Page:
About St. John’s College
President Michael P. Peters
January 18, 2008
Good evening. Welcome January Freshmen of the class of 2010 and new students in the Graduate Institute. Congratulations on choosing to continue your education at St. John’s College. Welcome also to family and friends, and welcome back to the rest of the college – faculty, staff, students and friends.
In a very short time you will be off to your first St. John’s seminar. I’m sure the past few days have been something of a blur as you left your homes, families and friends and began to settle into the college. I am also aware that you have a lot on your minds right now, not least of which is the your seminar this evening, and I know you are anxious to get to it. But, before you set off let me offer a few words of context and, I hope, encouragement.
This evening’s seminar takes place in the midst of an important year in the life of our republic as we choose those who will lead our nation for the next few years. This week alone there is a presidential primary in South Carolina and a caucus in Hawaii. By the first week of February, 34 states will have held presidential primaries or caucuses leading up to the national elections in November.
It is hard to overstate the importance of this process as the choices we make, as citizens of the United States, will influence not just our lives and but the lives of our fellow citizens of the world for the years ahead.
Your first seminar also occurs on the day set aside to remember Dr. Martin Luther King, Jr., a leader who demonstrated throughout his life how the ideas and personal character of one man can inspire positive change in the world and improve the lives of many. Dr. King chose to put his beliefs and the welfare of others before himself and we are all beneficiaries of his dedication and actions.
So for a few minutes, in light of the elections and the memory of Dr. King and before your first seminar, I would like to reflect on choices – specifically your choices.
You are certainly at St. John’s College by choice. Most of you had many other options to pursue your education, but you chose to come to St. John’s. Why?
I hope it is because you understand and appreciate the distinctiveness of our undergraduate and graduate programs. I hope it is because you love to read, think and explore with others. I hope it is because you value our commitment to liberal education and lifelong learning. I hope it is because you want to be part of a community of learning. But most importantly, I hope it is because you have thought deeply about your education.
Between now and the elections in November both you freshmen and graduate students will have many opportunities in your seminars and other classes to read, discuss and think about the meaning of character, leadership and citizenship – and you will see examples both positive and negative.
These examples begin with the Iliad and Agamemnon, perhaps the first leader of a coalition of the willing in recorded history. And from there to the travels and perils of Odysseus, whose choices both saved and sacrificed the lives of his men and threatened his rule. And Odysseus’ wife, Penelope, a woman whose incredible devotion, wisdom, strength and craftiness insured that Odysseus would have a kingdom to return to after his wanderings.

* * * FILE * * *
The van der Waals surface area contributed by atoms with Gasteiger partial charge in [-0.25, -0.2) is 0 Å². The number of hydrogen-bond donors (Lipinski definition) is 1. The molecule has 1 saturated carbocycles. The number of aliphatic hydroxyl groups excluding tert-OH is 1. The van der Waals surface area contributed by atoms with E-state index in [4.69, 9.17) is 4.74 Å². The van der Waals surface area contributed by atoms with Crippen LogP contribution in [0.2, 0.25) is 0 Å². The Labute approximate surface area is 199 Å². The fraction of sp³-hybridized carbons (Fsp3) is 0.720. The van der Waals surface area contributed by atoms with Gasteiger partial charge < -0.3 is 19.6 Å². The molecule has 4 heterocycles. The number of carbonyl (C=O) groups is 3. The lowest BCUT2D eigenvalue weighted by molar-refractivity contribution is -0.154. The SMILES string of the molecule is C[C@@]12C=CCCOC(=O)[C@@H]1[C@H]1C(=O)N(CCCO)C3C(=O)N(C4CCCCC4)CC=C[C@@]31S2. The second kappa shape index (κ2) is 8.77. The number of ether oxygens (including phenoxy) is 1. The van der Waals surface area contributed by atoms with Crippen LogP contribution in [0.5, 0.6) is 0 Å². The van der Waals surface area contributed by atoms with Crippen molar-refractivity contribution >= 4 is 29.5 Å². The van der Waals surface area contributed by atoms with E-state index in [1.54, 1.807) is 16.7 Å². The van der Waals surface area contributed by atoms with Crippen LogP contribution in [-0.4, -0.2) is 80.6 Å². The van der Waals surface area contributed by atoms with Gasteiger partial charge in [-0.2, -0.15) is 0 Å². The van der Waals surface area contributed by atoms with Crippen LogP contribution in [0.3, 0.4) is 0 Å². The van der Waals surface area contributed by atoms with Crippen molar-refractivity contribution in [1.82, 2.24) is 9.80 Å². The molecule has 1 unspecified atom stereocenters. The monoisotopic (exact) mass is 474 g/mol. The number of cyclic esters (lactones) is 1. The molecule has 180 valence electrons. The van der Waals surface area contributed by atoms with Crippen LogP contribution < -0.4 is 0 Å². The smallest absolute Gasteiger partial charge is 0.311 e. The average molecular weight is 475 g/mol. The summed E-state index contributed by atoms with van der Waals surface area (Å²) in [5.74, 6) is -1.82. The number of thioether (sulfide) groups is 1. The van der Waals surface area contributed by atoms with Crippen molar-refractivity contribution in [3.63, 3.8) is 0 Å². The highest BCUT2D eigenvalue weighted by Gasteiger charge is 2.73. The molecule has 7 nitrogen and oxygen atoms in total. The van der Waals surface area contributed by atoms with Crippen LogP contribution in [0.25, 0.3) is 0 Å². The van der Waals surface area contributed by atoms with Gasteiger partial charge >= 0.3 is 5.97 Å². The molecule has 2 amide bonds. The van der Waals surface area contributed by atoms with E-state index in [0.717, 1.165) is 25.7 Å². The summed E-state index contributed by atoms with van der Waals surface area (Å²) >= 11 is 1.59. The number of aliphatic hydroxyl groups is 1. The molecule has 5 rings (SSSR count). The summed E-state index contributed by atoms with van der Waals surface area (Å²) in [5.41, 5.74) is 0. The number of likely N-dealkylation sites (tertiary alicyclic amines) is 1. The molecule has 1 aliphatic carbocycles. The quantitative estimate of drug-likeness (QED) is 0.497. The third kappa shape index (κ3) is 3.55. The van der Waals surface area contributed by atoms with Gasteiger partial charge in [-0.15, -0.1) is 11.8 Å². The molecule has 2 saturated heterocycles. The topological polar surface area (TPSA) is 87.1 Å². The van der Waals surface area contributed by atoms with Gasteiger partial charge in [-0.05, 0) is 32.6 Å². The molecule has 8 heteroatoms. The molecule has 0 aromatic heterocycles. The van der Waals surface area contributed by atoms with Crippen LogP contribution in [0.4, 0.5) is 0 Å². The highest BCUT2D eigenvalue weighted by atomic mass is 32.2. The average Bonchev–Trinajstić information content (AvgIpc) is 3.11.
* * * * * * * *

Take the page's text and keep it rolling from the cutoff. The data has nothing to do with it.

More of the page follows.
Herodotus, the first historian, introduces you to the tyrannical Persian emperor Xerxes and to the Athenian hero Themistocles, whose strength of character and bold decisions saved Greece.
Plato’s Republic extends the conversation on governance and the responsibilities of citizenship. Thucydides in The Peloponnesian Wars illustrates the range of Athenian leadership and character from Pericles to Alcibiades and the implications of their choices: Pericles asks the Athenians to abandon the countryside in the face of the Spartan invasion and to gather in the city, and then watches helplessly as a plague devastated the population; Alcibiades’ reaction to the Athenian citizens’ personal affront leads him to betray his city and aid her enemies.
In the fall before the elections, you’ll read and discuss the challenges and choices of ancient Hebrew leaders like Moses and David. You’ll study Plutarch’s descriptions of the character and decisions of Roman leaders such as Cato and Caesar as well as Virgil’s description of Aeneas’ sojourn from Troy to Italy.
While you are engaged with the Greeks this spring, the juniors will study Machiavelli’s The Prince, with its prescriptions on morality and rule. They will also be reading the founding documents of our republic – the Declaration of Independence and the Constitution – along with the Federalist papers which outline the difficult choices faced by our Founding Fathers. The seniors will discuss key Supreme Court decisions, and next fall, just prior to the elections, they will examine Tocqueville’s Democracy in America. You graduate students will read many of these same works, but in a somewhat different sequence.
So as this nation makes choices that will determine its direction for the next four years and beyond, you and your fellow students will be reading, discussing and thinking about the choices that nations and their leaders have made in the past and the implications of those choices on the lives of individuals and the course of history.
But, of course, during your time at St. John’s you won’t be reading, thinking about and discussing only works on politics. You will also read widely and deeply in literature including Dante’s Divine Comedy; immerse yourself in language – translating Racine or Moliere, and reading Shakespeare’s plays; study science with Darwin’s Origin of the Species and Einstein’s Theory of Special Relativity; and mathematics with Euclid’s Elements and Newton’s Principia; and philosophy – Plato and Aristotle; and music – Monteverdi and Bach; and possibly art, in a preceptorial.
We read these and other Great Books precisely because they explore the most fundamental, important and eternal questions. Questions, and the choices they raise, that are as alive today as they were centuries ago. Questions of character and virtue, right and wrong; questions of human relations; questions of beauty and creativity; questions of power and politics; questions of war and peace; questions of the divine. We grapple with these questions, these choices, for insights to guide us today in our personal lives and in our lives as citizens and members of society. We grapple with these questions, because, ultimately, they inform our choices.